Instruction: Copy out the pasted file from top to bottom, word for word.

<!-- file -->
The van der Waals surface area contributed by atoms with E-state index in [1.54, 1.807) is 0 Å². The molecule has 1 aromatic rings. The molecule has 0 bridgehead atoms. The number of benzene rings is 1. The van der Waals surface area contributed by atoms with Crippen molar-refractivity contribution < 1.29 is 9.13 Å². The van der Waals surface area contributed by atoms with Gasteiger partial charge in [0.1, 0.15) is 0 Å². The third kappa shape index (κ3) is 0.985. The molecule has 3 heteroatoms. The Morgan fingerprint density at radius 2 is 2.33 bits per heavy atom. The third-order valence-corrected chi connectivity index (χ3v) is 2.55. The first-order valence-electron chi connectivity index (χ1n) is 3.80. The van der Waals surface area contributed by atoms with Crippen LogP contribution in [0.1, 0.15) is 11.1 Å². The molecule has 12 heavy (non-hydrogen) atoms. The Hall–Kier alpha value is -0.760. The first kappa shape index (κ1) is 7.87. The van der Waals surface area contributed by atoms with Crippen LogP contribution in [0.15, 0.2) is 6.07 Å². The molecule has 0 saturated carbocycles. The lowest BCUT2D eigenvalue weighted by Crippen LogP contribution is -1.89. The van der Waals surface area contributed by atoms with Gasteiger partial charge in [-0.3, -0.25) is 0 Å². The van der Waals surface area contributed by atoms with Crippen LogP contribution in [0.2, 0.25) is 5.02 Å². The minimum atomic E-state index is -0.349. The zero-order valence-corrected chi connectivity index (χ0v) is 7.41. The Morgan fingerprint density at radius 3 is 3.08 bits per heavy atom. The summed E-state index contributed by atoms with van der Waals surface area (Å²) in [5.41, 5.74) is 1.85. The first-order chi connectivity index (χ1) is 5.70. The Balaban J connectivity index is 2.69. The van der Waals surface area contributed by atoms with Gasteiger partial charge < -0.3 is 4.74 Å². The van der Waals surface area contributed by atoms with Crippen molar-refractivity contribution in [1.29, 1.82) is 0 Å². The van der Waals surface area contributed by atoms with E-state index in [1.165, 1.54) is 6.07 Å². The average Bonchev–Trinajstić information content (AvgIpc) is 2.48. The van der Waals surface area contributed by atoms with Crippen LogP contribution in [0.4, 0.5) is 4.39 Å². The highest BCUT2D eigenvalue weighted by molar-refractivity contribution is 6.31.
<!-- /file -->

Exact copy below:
The van der Waals surface area contributed by atoms with E-state index in [1.54, 1.807) is 0 Å². The molecule has 1 aromatic rings. The molecule has 0 bridgehead atoms. The number of benzene rings is 1. The van der Waals surface area contributed by atoms with Crippen molar-refractivity contribution < 1.29 is 9.13 Å². The van der Waals surface area contributed by atoms with Gasteiger partial charge in [0.1, 0.15) is 0 Å². The third kappa shape index (κ3) is 0.985. The molecule has 3 heteroatoms. The Morgan fingerprint density at radius 2 is 2.33 bits per heavy atom. The third-order valence-corrected chi connectivity index (χ3v) is 2.55. The first-order valence-electron chi connectivity index (χ1n) is 3.80. The van der Waals surface area contributed by atoms with Crippen LogP contribution in [0.1, 0.15) is 11.1 Å². The molecule has 12 heavy (non-hydrogen) atoms. The Hall–Kier alpha value is -0.760. The first kappa shape index (κ1) is 7.87. The van der Waals surface area contributed by atoms with Crippen LogP contribution in [0.15, 0.2) is 6.07 Å². The molecule has 0 saturated carbocycles. The lowest BCUT2D eigenvalue weighted by Crippen LogP contribution is -1.89. The van der Waals surface area contributed by atoms with Gasteiger partial charge in [-0.3, -0.25) is 0 Å². The van der Waals surface area contributed by atoms with Crippen LogP contribution in [0.2, 0.25) is 5.02 Å². The minimum atomic E-state index is -0.349. The zero-order valence-corrected chi connectivity index (χ0v) is 7.41. The Morgan fingerprint density at radius 3 is 3.08 bits per heavy atom. The summed E-state index contributed by atoms with van der Waals surface area (Å²) in [5.41, 5.74) is 1.85. The first-order chi connectivity index (χ1) is 5.70. The Balaban J connectivity index is 2.69. The van der Waals surface area contributed by atoms with Gasteiger partial charge < -0.3 is 4.74 Å². The van der Waals surface area contributed by atoms with Crippen molar-refractivity contribution in [1.29, 1.82) is 0 Å². The van der Waals surface area contributed by atoms with E-state index in [1.165, 1.54) is 6.07 Å². The average Bonchev–Trinajstić information content (AvgIpc) is 2.48. The van der Waals surface area contributed by atoms with Crippen LogP contribution in [0.4, 0.5) is 4.39 Å². The highest BCUT2D eigenvalue weighted by molar-refractivity contribution is 6.31.